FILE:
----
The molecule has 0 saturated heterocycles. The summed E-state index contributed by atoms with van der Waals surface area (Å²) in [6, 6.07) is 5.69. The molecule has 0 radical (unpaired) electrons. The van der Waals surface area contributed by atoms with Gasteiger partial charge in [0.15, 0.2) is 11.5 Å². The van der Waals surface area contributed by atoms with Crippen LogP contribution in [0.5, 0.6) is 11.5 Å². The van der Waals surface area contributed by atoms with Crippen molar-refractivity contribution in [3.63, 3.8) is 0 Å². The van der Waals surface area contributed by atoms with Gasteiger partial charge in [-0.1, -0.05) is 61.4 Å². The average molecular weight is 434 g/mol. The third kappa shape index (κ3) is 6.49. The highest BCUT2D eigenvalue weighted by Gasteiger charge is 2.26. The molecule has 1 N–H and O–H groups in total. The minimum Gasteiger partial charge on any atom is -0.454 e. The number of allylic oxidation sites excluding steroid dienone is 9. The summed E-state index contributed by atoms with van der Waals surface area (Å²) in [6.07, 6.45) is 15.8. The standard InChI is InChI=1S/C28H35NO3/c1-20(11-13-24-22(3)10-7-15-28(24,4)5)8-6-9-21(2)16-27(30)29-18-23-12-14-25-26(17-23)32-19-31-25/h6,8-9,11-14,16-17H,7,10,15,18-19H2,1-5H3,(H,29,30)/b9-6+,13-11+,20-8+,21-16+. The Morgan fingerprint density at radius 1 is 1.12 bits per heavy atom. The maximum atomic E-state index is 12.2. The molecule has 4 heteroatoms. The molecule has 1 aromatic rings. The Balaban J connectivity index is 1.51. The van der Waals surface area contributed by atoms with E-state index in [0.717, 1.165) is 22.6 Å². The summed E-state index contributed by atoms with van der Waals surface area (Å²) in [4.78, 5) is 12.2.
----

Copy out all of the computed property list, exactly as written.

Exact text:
The molecule has 0 saturated heterocycles. The summed E-state index contributed by atoms with van der Waals surface area (Å²) in [6, 6.07) is 5.69. The molecule has 0 radical (unpaired) electrons. The van der Waals surface area contributed by atoms with Gasteiger partial charge in [0.15, 0.2) is 11.5 Å². The van der Waals surface area contributed by atoms with Crippen LogP contribution in [0.5, 0.6) is 11.5 Å². The van der Waals surface area contributed by atoms with Crippen molar-refractivity contribution in [3.63, 3.8) is 0 Å². The van der Waals surface area contributed by atoms with Gasteiger partial charge in [-0.1, -0.05) is 61.4 Å². The average molecular weight is 434 g/mol. The third kappa shape index (κ3) is 6.49. The highest BCUT2D eigenvalue weighted by Gasteiger charge is 2.26. The molecule has 1 N–H and O–H groups in total. The minimum Gasteiger partial charge on any atom is -0.454 e. The number of allylic oxidation sites excluding steroid dienone is 9. The summed E-state index contributed by atoms with van der Waals surface area (Å²) in [6.07, 6.45) is 15.8. The standard InChI is InChI=1S/C28H35NO3/c1-20(11-13-24-22(3)10-7-15-28(24,4)5)8-6-9-21(2)16-27(30)29-18-23-12-14-25-26(17-23)32-19-31-25/h6,8-9,11-14,16-17H,7,10,15,18-19H2,1-5H3,(H,29,30)/b9-6+,13-11+,20-8+,21-16+. The Morgan fingerprint density at radius 1 is 1.12 bits per heavy atom. The maximum atomic E-state index is 12.2. The molecule has 4 heteroatoms. The molecule has 1 aromatic rings. The Balaban J connectivity index is 1.51. The van der Waals surface area contributed by atoms with E-state index in [0.717, 1.165) is 22.6 Å². The summed E-state index contributed by atoms with van der Waals surface area (Å²) in [4.78, 5) is 12.2.